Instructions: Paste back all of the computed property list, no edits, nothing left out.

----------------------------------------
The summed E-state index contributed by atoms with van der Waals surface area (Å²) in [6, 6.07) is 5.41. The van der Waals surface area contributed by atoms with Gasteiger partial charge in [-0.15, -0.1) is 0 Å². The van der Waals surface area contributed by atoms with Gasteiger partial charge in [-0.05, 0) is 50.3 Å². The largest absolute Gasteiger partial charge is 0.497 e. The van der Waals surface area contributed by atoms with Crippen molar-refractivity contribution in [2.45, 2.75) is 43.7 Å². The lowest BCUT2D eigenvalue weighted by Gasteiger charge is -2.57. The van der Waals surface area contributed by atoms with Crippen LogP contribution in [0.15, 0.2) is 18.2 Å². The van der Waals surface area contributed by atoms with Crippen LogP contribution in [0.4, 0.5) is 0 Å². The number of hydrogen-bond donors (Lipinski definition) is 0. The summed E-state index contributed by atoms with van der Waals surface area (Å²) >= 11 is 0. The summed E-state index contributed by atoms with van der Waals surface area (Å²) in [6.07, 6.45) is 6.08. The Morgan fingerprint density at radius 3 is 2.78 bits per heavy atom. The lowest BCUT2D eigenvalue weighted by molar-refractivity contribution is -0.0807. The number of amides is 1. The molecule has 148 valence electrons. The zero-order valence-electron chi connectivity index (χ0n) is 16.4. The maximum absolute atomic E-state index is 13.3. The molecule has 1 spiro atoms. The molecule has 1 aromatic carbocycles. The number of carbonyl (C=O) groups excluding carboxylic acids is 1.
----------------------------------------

The summed E-state index contributed by atoms with van der Waals surface area (Å²) in [6, 6.07) is 5.41. The van der Waals surface area contributed by atoms with Gasteiger partial charge in [-0.15, -0.1) is 0 Å². The van der Waals surface area contributed by atoms with Gasteiger partial charge in [-0.05, 0) is 50.3 Å². The largest absolute Gasteiger partial charge is 0.497 e. The van der Waals surface area contributed by atoms with Crippen molar-refractivity contribution in [2.45, 2.75) is 43.7 Å². The lowest BCUT2D eigenvalue weighted by Gasteiger charge is -2.57. The van der Waals surface area contributed by atoms with Crippen LogP contribution in [0.15, 0.2) is 18.2 Å². The van der Waals surface area contributed by atoms with Crippen LogP contribution in [0.4, 0.5) is 0 Å². The number of hydrogen-bond donors (Lipinski definition) is 0. The summed E-state index contributed by atoms with van der Waals surface area (Å²) >= 11 is 0. The summed E-state index contributed by atoms with van der Waals surface area (Å²) in [6.07, 6.45) is 6.08. The Morgan fingerprint density at radius 3 is 2.78 bits per heavy atom. The lowest BCUT2D eigenvalue weighted by molar-refractivity contribution is -0.0807. The number of amides is 1. The molecule has 148 valence electrons. The zero-order valence-electron chi connectivity index (χ0n) is 16.4. The maximum absolute atomic E-state index is 13.3. The molecule has 1 spiro atoms. The molecule has 1 aromatic carbocycles. The number of carbonyl (C=O) groups excluding carboxylic acids is 1.